Vegetable Oils Are Contributing to Your Migraines

This blog post is a long time in coming – which is fitting, because it took me a long time to realize the truly damaging impact of vegetable oils, especially for migraineurs.  These oils are so ubiquitous in our food supply, and so bad for us, that I have made avoiding them my #1 step in the SimplyWell Protocol.  Yes, they’re THAT bad for you.

They’re so bad that I’ve dedicated myself to getting vegetables oils – and especially canola oil – out of my son’s cafeteria.  Getting them out of your life will benefit everyone in your family – but more than anything, doing so will especially benefit your own precious brain, which needs all the support it can get.

So-called vegetable oils (and no, they’re not oils made out of broccoli – but rather, seeds) are HIGHLY inflammatory and disrupt how your body signals and transports nutrients – setting you up for hormonal and enzymatic problems.

And no, canola oil, which is marketed as “heart healthy” is not better because of its omega-3’s.  Omega 3 oils are even more prone to oxidative damage than Omega 6’s.  That’s why in Canada, the total trans fat content of canola oil per bottle must be labeled, whereas here in the US, deceptive labelling is allowed, saying canola has “0g trans fat per serving.”

Our brain is already made up of fully ⅓ PUFAs – so eating oxidized PUFAs contributes to oxidation of the PUFAs in our brain by way of the inflammatory cascade they cause.  This damaging cascade disrupts hormone receptors, nutrient channels, and other proteins in the cell membrane. Therefore, to protect our precious brain, we must avoid these damaging vegetable oils.

Like most people these days, I no longer vilify fats.  I know that fats are good – even (and especially) saturated fats. I, like most of us, have been aware for a long time that trans fats like hydrogenated vegetable oils are no bueno. So I didn’t think I had anything to learn about oils and fats, because I didn’t eat margarine or any foods with trans fats in them – or so I thought.

But little did I know that most vegetable oil processing using the expeller-pressed method will result in oxidizing the polyunsaturated fatty acids (PUFAs) in vegetable oils into trans fats.

PUFAs and Inflammation

One of my favorite books on nutrition is “Deep Nutrition” by Dr. Cate Shanahan. She, more than anyone, woke me up to the dangers of these vegetable oils.

The issue is that these PUFAs in vegetable oils are very fragile and subject to oxidative stress. Eating oxidized PUFAs results in inflammation and is the equivalent of adding a sticky layer of plastic to your cells, so that they can’t breathe properly. Suffocating cells is a problem, because it prevents them from getting proper balance of electrolytes, nutrition, and oxygen into the cells.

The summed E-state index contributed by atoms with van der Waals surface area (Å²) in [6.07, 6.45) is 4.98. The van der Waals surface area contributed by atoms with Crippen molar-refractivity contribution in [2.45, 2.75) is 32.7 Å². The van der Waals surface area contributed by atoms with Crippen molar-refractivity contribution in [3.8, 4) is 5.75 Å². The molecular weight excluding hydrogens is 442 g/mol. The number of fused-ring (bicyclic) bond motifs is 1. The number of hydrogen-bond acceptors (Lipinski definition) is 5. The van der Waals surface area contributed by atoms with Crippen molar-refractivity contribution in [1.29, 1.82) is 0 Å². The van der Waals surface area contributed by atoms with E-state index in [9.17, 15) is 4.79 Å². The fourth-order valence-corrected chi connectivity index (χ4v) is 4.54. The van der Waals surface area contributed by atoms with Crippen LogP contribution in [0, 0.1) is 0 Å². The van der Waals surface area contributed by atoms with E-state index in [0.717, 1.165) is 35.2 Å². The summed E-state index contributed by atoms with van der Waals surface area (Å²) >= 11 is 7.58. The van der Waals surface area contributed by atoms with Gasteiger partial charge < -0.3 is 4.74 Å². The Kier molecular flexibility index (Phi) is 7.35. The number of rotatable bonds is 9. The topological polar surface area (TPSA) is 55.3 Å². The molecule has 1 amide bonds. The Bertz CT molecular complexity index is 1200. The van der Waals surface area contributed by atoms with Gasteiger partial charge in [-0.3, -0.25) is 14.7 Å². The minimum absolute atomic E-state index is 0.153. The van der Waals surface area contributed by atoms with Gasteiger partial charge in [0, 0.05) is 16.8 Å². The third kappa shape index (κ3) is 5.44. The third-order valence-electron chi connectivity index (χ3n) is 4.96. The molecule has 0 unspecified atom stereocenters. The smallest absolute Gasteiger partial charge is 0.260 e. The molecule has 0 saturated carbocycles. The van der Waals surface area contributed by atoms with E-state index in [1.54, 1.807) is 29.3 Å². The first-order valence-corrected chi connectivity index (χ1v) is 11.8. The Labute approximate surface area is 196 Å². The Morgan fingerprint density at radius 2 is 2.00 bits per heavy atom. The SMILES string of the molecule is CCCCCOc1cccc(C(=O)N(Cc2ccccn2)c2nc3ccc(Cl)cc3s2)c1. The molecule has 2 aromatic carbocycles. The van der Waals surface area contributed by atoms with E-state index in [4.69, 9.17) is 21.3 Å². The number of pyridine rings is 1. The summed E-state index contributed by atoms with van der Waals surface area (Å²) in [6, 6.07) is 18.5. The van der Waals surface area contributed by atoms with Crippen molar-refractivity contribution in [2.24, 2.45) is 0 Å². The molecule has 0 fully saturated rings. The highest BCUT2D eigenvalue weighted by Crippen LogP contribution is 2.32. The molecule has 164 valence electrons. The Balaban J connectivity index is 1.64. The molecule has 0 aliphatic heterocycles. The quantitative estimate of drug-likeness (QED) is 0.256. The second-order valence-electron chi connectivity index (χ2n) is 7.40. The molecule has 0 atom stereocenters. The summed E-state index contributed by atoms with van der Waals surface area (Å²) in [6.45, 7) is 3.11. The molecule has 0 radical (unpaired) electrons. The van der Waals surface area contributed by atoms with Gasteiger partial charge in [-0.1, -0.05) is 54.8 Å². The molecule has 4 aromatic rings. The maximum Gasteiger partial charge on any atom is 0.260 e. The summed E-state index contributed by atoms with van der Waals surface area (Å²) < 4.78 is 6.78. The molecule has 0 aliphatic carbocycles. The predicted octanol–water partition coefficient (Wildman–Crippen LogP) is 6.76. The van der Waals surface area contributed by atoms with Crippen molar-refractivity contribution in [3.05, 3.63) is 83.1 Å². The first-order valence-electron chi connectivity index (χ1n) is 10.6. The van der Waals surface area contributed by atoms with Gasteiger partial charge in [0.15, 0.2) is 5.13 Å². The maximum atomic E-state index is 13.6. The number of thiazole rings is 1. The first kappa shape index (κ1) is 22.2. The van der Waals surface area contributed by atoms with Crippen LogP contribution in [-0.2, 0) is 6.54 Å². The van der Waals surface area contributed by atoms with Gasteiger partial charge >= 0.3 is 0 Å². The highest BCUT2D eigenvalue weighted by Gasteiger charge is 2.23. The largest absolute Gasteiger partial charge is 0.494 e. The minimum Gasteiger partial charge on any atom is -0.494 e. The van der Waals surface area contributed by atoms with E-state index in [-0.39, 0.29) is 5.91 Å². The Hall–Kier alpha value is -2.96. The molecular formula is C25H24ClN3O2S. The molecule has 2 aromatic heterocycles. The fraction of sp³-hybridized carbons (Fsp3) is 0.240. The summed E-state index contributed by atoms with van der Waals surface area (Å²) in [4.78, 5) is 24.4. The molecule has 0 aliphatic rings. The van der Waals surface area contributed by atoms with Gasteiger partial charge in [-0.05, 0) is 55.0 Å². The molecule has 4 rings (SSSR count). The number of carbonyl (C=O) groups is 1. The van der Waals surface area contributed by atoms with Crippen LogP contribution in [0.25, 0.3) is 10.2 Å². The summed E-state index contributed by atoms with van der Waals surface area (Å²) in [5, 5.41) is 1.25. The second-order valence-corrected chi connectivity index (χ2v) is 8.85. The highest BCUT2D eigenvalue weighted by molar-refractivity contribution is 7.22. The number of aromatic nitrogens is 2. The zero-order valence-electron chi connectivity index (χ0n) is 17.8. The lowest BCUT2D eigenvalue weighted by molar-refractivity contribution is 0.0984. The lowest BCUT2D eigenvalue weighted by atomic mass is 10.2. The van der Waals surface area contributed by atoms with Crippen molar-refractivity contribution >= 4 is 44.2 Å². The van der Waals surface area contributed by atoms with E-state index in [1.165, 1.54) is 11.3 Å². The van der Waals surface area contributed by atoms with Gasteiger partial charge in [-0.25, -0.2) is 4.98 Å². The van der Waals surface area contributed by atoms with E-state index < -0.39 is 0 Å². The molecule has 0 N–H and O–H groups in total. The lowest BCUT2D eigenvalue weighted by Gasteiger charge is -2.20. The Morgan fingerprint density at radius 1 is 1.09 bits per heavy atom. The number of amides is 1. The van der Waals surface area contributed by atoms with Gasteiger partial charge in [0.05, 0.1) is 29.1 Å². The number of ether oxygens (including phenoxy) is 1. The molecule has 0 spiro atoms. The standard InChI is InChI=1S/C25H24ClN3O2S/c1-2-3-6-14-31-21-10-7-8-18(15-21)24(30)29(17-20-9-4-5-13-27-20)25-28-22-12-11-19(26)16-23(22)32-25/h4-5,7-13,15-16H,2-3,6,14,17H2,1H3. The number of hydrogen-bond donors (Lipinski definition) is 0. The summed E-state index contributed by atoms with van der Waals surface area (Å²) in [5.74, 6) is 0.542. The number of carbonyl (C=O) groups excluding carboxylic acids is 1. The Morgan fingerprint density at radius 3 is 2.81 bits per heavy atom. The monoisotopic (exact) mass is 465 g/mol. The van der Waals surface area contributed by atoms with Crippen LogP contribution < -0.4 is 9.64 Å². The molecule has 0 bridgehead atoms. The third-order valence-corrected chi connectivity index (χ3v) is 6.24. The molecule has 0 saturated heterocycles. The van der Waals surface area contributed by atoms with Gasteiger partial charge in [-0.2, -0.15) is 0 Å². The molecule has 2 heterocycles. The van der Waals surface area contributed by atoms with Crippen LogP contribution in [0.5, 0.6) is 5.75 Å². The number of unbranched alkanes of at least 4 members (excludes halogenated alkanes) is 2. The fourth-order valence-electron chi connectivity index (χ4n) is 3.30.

PUFAs increase free radical damage, which is already a feature of migraine. Furthermore, PUFAs affect some very special ion channels called TRP channels that us migraineurs especially need to be working. And PUFAs and the free radical damage they cause creates a prime habitat for herpes viruses.

According to Dr. Shanahan:

“Maybe 5 percent trans (and other mutant fats) doesn’t sound that scary.  The real trouble is not so much that there’s bad fat in the bottles (and other products).  The real trouble has to do with the fact that after you eat these distorted, mutated fatty acids, they can reproduce inside you. . . .

Imagine a zombie movie, filmed at the molecular level, except the mutant fatties don’t stumble through your bloodstream in slow motion.  Using free radicals, mutated PUFAs convert normal fatty acids into fellow ghouls at the rate of billions per second. I call this conversion-on-contact the zombie effect because, as every horro-movie connoisseur knows, when a zombie bites you, you become one of them.  WHen a throng of molecular miscreants starts hacking away at your cells, things can get really scary. Their ability to damage normal PUFAs makes this class of oxidized PUFAs more dangerous than the trans fat we’ve all heard about on the news. Since they’re a lot like trans, only worse, I call them MegaTrans. . . There are many technical names for MegaTrans, including peroxidized fats, lipooxygenases, oxidized fat, lipid peroxides, lipid hydroperoxides, and a few others.  [T]hese toxic fats are all gangsters with one thing in common: they’re really bad for you.”

PUFAs Damage Apoprotein Labels

But it’s unfortunately not just the inflammation that these PUFAs cause that is problematic.  As it turns out, lipids (ie, fats), are essential for our health because they help our body transport nutrients to the right places.  Because oxidized PUFAs look similar to normal lipids, our body doesn’t tarket them for elimination. Instead, they confuse the body and scramble it’s sophisticated nutrient transport and communication network which works via apoprotein tags on the lipoprotein. That’s a huge problem with serious implications, as Dr. Shanahan explains:

“The apoprotein, the protein layer encasing the round lipoporitein . . serves as a kind of address label that helps to ensure that the particles contents end up someplace useful in the body. . . . damage to the lipoprotein’s label disrupts the lipid cycle. . . If your lipoprotein particles have their labels damaged, they can get lost, too. . . .  The more MegaTrans rich vegetable oil you eat, and the worse your diet in general – low in antioxidants and particularly low in naturally occuring vitamin E – the faster the [apoprotein coat by which each particle is identified] gets oxidized.”

Get Oxidized Vegetable Oils Out of Your Life

While avoiding PUFAs will at first seem daunting, it will also help you to avoid processed foods which often act as migraine triggers for other reasons. PUFAs are even in coffee. They’re in cookies, chips, salad dressings, etc. Avoiding them will take some adjustment but will greatly benefit your health. Eliminating them from you diet may be one of the most powerful leverage points in getting well and reducing inflammation in your body.  It takes about 18 days for oxidized PUFAs to clear from your system.